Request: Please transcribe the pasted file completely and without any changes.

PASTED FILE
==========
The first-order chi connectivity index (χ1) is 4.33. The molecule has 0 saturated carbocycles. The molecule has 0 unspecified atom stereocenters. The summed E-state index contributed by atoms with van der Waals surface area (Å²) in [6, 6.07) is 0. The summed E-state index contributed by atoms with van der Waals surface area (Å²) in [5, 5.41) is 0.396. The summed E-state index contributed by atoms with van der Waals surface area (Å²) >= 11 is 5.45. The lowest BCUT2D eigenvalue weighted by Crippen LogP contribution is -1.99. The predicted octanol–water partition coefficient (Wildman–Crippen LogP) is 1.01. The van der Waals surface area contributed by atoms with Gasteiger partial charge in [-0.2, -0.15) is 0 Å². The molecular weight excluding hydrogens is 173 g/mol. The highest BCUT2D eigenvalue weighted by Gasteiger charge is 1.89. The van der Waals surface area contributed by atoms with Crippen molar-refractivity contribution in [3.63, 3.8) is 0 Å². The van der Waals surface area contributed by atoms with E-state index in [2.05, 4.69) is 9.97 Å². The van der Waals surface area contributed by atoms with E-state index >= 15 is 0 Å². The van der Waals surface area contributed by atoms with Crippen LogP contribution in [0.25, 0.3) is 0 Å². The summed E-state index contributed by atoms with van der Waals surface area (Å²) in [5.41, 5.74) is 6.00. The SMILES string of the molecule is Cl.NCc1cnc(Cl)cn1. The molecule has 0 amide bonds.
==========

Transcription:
The first-order chi connectivity index (χ1) is 4.33. The molecule has 0 saturated carbocycles. The molecule has 0 unspecified atom stereocenters. The summed E-state index contributed by atoms with van der Waals surface area (Å²) in [6, 6.07) is 0. The summed E-state index contributed by atoms with van der Waals surface area (Å²) in [5, 5.41) is 0.396. The summed E-state index contributed by atoms with van der Waals surface area (Å²) >= 11 is 5.45. The lowest BCUT2D eigenvalue weighted by Crippen LogP contribution is -1.99. The predicted octanol–water partition coefficient (Wildman–Crippen LogP) is 1.01. The van der Waals surface area contributed by atoms with Gasteiger partial charge in [-0.2, -0.15) is 0 Å². The molecular weight excluding hydrogens is 173 g/mol. The highest BCUT2D eigenvalue weighted by Gasteiger charge is 1.89. The van der Waals surface area contributed by atoms with Crippen molar-refractivity contribution in [3.63, 3.8) is 0 Å². The van der Waals surface area contributed by atoms with E-state index in [2.05, 4.69) is 9.97 Å². The van der Waals surface area contributed by atoms with E-state index >= 15 is 0 Å². The van der Waals surface area contributed by atoms with Crippen LogP contribution in [0.25, 0.3) is 0 Å². The summed E-state index contributed by atoms with van der Waals surface area (Å²) in [5.41, 5.74) is 6.00. The SMILES string of the molecule is Cl.NCc1cnc(Cl)cn1. The molecule has 0 amide bonds.